BRNO/CZluvr 07-02-2015 03:41 PM

Someday, Great score on the model 1. You will love that rifle. It is my favorite of all rifles. It should be very accurate. What an awesome reply from mauser22. Please write more about the history of the model1. This info should at least go into a sticky.

Someday 07-02-2015 04:18 PM

Unfortunately this Brno is not mine. It was bought by a close relative and I promised him to find out as much as possible about his first 22LR via RFC.
His second 22LR he just bought from "an old grandma living in the mountains" is a German 2nd World War Gustloff-Werk trainer. He has a good taste for a young guy!

mauser22 07-02-2015 05:22 PM

I will add some other points from my perspective. I will say that some other very good people who are very passionate about the gun are not congruent with my opinions. I have learned the hard way from contributing to other gun references and mistakes made by some authors that how one states things is critical. There is great difficulty in putting into the written word the intended meaning and having it understood in the manner intended. The best references are period documents and those have been very difficult and costly to acquire in some cases. Reproduction of them can have legal considerations unless rights to publish or reproduce are secured. Another issue with publishing a gun reference and getting it right is with unquestionable evidence laid out. Also, I do not desire to detract from others work and research to publish the story.

So what I will offer are a few brief thoughts based on my study of Czech History and it's relation to the gun. With any firearm, development, sales, are always related to politics and economics of the global economy. The Model 1 (ZKM451) is no exception.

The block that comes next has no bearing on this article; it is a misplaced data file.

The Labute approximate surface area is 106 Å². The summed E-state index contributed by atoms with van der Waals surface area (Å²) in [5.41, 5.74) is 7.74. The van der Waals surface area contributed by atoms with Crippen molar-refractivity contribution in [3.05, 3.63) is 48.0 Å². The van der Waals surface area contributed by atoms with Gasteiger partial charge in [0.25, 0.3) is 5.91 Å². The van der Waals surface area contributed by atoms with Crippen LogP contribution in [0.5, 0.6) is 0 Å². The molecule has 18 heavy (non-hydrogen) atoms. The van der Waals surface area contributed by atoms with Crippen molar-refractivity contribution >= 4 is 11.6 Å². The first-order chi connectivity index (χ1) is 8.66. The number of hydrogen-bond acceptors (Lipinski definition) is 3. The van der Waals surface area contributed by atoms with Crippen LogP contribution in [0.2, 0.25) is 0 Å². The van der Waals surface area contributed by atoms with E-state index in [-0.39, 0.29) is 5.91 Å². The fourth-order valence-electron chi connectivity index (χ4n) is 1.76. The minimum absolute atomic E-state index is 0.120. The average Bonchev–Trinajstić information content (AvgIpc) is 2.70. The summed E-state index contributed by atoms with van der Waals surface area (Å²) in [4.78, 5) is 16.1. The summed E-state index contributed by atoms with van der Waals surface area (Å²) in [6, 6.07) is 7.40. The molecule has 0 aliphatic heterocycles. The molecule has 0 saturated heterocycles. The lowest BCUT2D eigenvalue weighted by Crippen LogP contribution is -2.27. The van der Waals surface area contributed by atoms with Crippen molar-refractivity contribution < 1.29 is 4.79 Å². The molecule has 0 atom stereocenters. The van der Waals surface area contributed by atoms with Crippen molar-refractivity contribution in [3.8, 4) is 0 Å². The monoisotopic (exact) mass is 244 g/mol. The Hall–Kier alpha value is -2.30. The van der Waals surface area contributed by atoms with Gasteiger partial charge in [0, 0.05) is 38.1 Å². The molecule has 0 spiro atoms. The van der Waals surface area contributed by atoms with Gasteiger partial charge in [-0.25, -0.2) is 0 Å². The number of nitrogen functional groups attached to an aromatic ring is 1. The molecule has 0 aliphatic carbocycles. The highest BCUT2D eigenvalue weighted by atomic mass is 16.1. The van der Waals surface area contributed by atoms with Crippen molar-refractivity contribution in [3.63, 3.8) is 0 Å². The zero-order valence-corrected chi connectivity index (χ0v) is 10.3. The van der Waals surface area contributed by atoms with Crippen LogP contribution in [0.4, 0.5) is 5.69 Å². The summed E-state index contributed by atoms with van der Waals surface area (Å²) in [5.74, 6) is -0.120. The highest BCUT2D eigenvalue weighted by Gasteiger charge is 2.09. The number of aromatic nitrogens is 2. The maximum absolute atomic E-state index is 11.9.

What most Americans have trouble grasping is that both CZ and BRNO were founded as Czech government owned companies (arsenals if you will). Not a situation such as Remington and Winchester in the US more like Springfield Armory and Rock Island. Primarily producers of military weapons but also engaged in sporting firearms production but to a very small degree.
The products of both in addition to arming themselves was export for national product and state income.

At the end of WW2 both government owned plants had considerable improvements in facilities, machinery, raw material and a large experienced work base. At that same moment in history the demand for Military Weapons was near zero. (the newly forming State of Israel being one exception and Brno was a prime supplier of surplus made or reconditioned German design guns to them in the immediate post war era).

At this same moment in history the renowned European sporting arms firms of Germany (Walther, Sauer, Mauser, to name a few) were laid completely idle by the outcome of the war. To that end the Czech firms had an edge in producing for a market where the demand for sporting firearms was about to explode. Particularly within Europe the Czechs recognized this as an opportunity.

The country and the state owned weapons factories were desperate to make use of those resources for cash flow and this could only be achieved by exporting sporting firearms. The genius design team of the Koucky brothers set about to develop sporting arms to that end. One of the first of which was the Brno Model One as that was correctly perceived to be a good market with so many young men from so many countries returned to peace time endeavors. WEAPONS were surplus from the defeated AXIS and wartime production of the Allies. A stream of other sporting designs emerged from BRNO in the immediate post war era to include the ZG47 Centerfire, the ZP49 Shotgun and the ZKM465 small bore centerfire. It is not coincidence that the numbers in these designations and the ZKM451 coincide with the year of development.